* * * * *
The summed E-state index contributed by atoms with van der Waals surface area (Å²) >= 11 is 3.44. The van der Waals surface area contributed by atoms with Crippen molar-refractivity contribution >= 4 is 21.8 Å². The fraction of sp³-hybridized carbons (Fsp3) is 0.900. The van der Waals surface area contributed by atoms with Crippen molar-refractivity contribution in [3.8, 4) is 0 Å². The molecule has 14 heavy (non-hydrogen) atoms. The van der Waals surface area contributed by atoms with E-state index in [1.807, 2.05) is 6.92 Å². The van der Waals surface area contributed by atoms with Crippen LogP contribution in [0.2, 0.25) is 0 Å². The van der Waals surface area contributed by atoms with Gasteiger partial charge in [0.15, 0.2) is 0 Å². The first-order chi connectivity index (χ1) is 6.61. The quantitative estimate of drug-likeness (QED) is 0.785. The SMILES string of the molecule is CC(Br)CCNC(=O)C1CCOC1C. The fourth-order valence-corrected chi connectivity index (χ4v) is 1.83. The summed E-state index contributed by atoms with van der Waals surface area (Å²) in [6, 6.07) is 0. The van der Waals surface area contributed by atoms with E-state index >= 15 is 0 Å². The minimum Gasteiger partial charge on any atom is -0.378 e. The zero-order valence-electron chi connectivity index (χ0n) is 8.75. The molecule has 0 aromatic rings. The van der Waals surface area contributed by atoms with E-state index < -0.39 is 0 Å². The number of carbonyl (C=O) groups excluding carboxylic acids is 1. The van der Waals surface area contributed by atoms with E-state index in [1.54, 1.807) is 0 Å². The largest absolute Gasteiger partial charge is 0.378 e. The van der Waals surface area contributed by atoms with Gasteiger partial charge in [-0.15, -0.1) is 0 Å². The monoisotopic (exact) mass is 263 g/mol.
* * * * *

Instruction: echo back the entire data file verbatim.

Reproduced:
The summed E-state index contributed by atoms with van der Waals surface area (Å²) >= 11 is 3.44. The van der Waals surface area contributed by atoms with Crippen molar-refractivity contribution >= 4 is 21.8 Å². The fraction of sp³-hybridized carbons (Fsp3) is 0.900. The van der Waals surface area contributed by atoms with Crippen molar-refractivity contribution in [3.8, 4) is 0 Å². The molecule has 14 heavy (non-hydrogen) atoms. The van der Waals surface area contributed by atoms with E-state index in [1.807, 2.05) is 6.92 Å². The van der Waals surface area contributed by atoms with Crippen LogP contribution in [0.2, 0.25) is 0 Å². The van der Waals surface area contributed by atoms with Gasteiger partial charge in [0.15, 0.2) is 0 Å². The first-order chi connectivity index (χ1) is 6.61. The quantitative estimate of drug-likeness (QED) is 0.785. The SMILES string of the molecule is CC(Br)CCNC(=O)C1CCOC1C. The fourth-order valence-corrected chi connectivity index (χ4v) is 1.83. The summed E-state index contributed by atoms with van der Waals surface area (Å²) in [6, 6.07) is 0. The van der Waals surface area contributed by atoms with E-state index >= 15 is 0 Å². The minimum Gasteiger partial charge on any atom is -0.378 e. The zero-order valence-electron chi connectivity index (χ0n) is 8.75. The molecule has 0 aromatic rings. The van der Waals surface area contributed by atoms with E-state index < -0.39 is 0 Å². The number of carbonyl (C=O) groups excluding carboxylic acids is 1. The van der Waals surface area contributed by atoms with E-state index in [1.54, 1.807) is 0 Å². The largest absolute Gasteiger partial charge is 0.378 e. The van der Waals surface area contributed by atoms with Gasteiger partial charge in [-0.15, -0.1) is 0 Å². The monoisotopic (exact) mass is 263 g/mol.